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Beaded Lace Knitting: Techniques and 25 Beaded Lace Designs for Shawls, Scarves, and More is a brand new book out by my friend, Anniken Allis. Anniken resides in the UK, so her fantastic book has only recently become available in the United States. Anniken was kind enough to “stop by” and answer some questions about her new book.
When did you start knitting?
I started knitting at a very young age. I don’t actually remember learning to knit or how old I was when I learnt. My Mum taught me but she doesn’t remember either. She says I just picked it up. She was knitting all the time and my grandmothers were both into various handiwork like knitting, crochet and embroidery, so I think I was just surrounded by knitters and at some point picked it up.
The projects in your book are stunning! Do you have a favorite?
That’s really difficult. Everytime I look through it I pick a different favourite. But I think my all time favourite is Catalina. I love the lace pattern and I love the Bijou Basin Ranch yarn I knitted it with. And the beads were perfect for the yarn. I knitted Catalina for the book proposal and it was just the perfect marriage of lace pattern, yarn and beads.
Personal note from Lindsey: I love Bijou Basin Ranch yarn too! It’s what I used for both my Smock Mill Hat and Beyond Basketweave Fingerless Glove designs.
I love all the step-by-step tutorials in the book. Do you think people are initially hesitant to try knitting with beads? Is there something you personally found harder or trickier to learn?
I think because lace knitting looks impressive many knitters think it’s harder than it actually is. And it’s the same with beads. Some knitters think they have to thread the beads on before they start knitting and when they learn the crochet hook method, they realise how easy and quick it is. Yes it’s a bit fiddly to start with but with practice it gets easier. If you haven’t tried lace knitting or knitting with beads, give it a go. It’s a lot easier than you think. I think it comes down to confidence and being willing to give it a go. If you make a mistake, you can rip out and start again. Just think of it as more knitting time for the same amount of yarn.
Several of the projects in the book are perfect for showing off single skeins of sock yarn, while others are lovely in laceweight. Do you favor one weight of yarn over the other for your personal knitting?
I think if I had to pick one weight of yarn to knit with for the rest of my life, it would be sock/fingering weight yarn. That’s because it’s thick enough to knit sweaters etc but also delicate enough to show off beautiful lace patterns. There is something about a delicate lace weight yarn though. It creates such a light weight, airy shawl. I just think it’s beautiful! I’m not keen on thicker yarns and rarely knit with anything thicker than dk/light worsted.
If you’re used to thicker yarns and find thinner yarns a bit intimidating, don’t worry! I did too. Start with a yarn thinner than what you’re used to knitting with and then gradually go thinner and thinner until you get down to the fine lace weight yarns.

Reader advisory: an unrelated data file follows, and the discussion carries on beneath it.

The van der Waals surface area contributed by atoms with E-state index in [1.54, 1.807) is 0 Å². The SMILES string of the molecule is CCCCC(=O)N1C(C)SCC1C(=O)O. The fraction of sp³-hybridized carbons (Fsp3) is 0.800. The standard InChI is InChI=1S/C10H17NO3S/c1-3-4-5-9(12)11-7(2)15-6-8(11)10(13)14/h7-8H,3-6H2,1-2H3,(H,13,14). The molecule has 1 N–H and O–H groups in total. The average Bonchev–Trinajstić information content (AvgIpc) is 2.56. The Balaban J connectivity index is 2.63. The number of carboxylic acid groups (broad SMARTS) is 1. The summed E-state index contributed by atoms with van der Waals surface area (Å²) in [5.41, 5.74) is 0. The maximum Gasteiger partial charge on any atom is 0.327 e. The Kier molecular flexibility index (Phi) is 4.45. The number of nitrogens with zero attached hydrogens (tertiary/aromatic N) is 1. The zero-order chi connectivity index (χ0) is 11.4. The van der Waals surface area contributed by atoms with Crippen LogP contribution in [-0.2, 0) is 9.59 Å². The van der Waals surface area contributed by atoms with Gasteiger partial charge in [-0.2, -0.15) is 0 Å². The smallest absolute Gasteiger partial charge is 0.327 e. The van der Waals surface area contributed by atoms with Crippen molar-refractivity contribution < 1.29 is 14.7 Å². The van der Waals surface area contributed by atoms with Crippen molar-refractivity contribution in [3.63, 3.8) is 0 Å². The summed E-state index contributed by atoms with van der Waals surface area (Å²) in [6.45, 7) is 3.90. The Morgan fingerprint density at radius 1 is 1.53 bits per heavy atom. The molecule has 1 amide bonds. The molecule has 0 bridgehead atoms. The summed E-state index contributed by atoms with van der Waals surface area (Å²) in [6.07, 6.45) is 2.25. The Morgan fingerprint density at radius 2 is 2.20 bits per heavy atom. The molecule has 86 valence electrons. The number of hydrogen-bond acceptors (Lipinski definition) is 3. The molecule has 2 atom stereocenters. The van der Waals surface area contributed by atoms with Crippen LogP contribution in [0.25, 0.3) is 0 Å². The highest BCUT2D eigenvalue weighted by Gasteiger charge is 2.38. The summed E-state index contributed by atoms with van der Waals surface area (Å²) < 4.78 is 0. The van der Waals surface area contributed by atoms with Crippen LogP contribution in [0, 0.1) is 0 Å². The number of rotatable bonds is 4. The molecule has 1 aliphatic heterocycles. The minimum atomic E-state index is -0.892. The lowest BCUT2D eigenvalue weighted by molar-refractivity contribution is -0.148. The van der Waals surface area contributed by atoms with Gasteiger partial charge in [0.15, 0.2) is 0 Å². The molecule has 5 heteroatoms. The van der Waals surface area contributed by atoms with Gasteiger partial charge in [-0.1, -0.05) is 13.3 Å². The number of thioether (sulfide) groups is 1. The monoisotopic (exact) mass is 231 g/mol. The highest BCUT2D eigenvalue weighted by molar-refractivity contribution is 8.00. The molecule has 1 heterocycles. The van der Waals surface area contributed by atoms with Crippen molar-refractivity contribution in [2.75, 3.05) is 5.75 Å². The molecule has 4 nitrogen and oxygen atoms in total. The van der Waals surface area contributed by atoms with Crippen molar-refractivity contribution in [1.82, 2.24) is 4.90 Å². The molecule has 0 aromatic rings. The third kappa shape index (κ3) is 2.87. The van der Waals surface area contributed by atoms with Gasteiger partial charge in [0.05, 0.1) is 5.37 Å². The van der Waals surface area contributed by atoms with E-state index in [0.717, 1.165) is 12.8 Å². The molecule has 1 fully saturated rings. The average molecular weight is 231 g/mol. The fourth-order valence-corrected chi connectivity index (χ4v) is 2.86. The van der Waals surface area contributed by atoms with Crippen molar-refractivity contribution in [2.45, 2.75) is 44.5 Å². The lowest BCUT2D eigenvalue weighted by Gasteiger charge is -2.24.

Anything else you’d like to add?
Thank you very much Lindsey for featuring my book. I loved writing the book and designing the patterns. This was my dream book and I’m so grateful that Stackpole Books gave me the opportunity to create this book. I design a lot for magazines and yarn companies, mainly in the UK but also in the US, but I also self-publish. In addition, I run two clubs this year. The Easy Lace Cub is aimed at knitters who are new to lace knitting or more experienced lace knitters who would like a quick and easy project. The club includes a skein of sock yarn, exclusive pattern and extra gift each month plus a copy of my Lace Basics booklet, which is a booklet teaching the basics of lace knitting.
For more experienced lace knitters, there’s the Beads & Lace Club which also includes a skein of yarn, exclusive pattern, beads and extra gift each month as well as a crochet hook in the first parcel. The Beads and Lace Club uses lace weight yarn.
Both clubs run every other month. Easy Lace Club is July, September and November . The Beads & Lace Club is August, October and December. Many knitters sign up for both so they get a surprise parcel each month. Details are on my website and I’m taking sign ups for both clubs now.
This year I’m also running a ‘Mastering Lace Knitting’ Retreat in October. This is my first retreat and it’s something I’ve wanted to do for a long time. The aim of the retreat is to improve your lace knitting skills and confidence whatever your prior skill level is. It’ll be a mix of working on a project (you will be given a choice of lace projects to work on), lessons teaching various aspects of lace knitting such as reading charts, fixing mistakes, provisional cast on, blocking, circular cast ons, knitted on edgings and much more. There will also be time to relax and socialise with the other participants or explore the beautiful Cornish finishing village where the retreat is held.
Thanks to the fine folks at Stackpole, you have a chance to win a copy of Beaded Lace Knitting. Just leave a comment on this post before 11:59 pm Eastern on August 12th with what project you love most from the book. You can see all the projects on Ravelry here. Giveaway is open internationally.
Gillian … But man, that was a hard choice! Everything is gorgeous!
Eden is a cute cowl.
They are all gorgeous but I love Helena.
Helena. I’m a sucker for big lacy shawls even though they take me forever to knit.
Hard to choose just one – I think I’ll pick Leah. I love crescent shawls, tho I may be influenced by the lovely purple the sample is knit in.
I think I like Martha the best but they are all beautiful
Great Interview, nice getting to know the designer.
The Adelaide would be one of my favorites.